Global warming, the increase of Earth's average surface temperature, caused by human activities has halted 1,800 years of steady cooling trend in the oceans of the world, revealed a new research. Second author of the study Michael Evans, associate professor at University of Maryland in the US, said, "Today, the Earth is warming about 20 times faster than it cooled during the past 1,800 years. This study truly highlights the profound effects we are having on our climate today."
The study found that the coolest temperatures occurred during the Little Ice Age, a period that spanned the 16th through 18th centuries and was known for cooler average temperatures over land. The concurrence of cooling events on both land and sea suggests that a global cooling phenomenon was erased by subsequent global warming.
Lead author Helen McGregor from University of Wollongong in New South Wales, Australia, said, "With this research, we now have new insight into the century-scale global sea-surface temperature variations that came before man-made greenhouse gas forcing."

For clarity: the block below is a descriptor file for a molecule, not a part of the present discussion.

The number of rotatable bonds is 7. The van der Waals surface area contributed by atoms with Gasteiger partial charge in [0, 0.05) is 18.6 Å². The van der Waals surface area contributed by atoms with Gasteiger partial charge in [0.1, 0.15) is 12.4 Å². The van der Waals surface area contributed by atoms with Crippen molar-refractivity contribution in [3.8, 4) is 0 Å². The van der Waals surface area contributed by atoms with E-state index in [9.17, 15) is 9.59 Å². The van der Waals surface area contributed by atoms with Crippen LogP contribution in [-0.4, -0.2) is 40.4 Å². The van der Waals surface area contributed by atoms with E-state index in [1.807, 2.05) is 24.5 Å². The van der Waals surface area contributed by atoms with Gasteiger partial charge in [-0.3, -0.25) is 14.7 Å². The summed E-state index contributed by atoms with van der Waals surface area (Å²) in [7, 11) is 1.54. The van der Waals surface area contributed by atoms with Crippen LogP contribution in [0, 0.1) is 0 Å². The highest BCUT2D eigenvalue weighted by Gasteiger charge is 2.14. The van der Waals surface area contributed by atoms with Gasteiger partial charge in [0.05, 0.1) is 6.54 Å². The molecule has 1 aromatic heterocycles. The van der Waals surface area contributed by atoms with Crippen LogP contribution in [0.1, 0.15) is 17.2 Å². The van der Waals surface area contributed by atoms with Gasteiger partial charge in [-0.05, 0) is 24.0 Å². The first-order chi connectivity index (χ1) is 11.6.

The researchers combined 57 previously published marine surface temperature reconstructions that cover all of the world's oceans, from near-polar to tropical regions. They compiled the data within 200-year brackets to observe long-term trends, and then compared the findings to land-based reconstructions, which revealed similar cooling trends. To investigate the cause of the cooling trend, the research team turned to climate models. They examined how sea-surface temperatures reacted to various 'forcing' factors, such as changes in solar output, Earth's orbit, land use, volcanic activity and greenhouse gases.
The study was published in Nature Geoscience.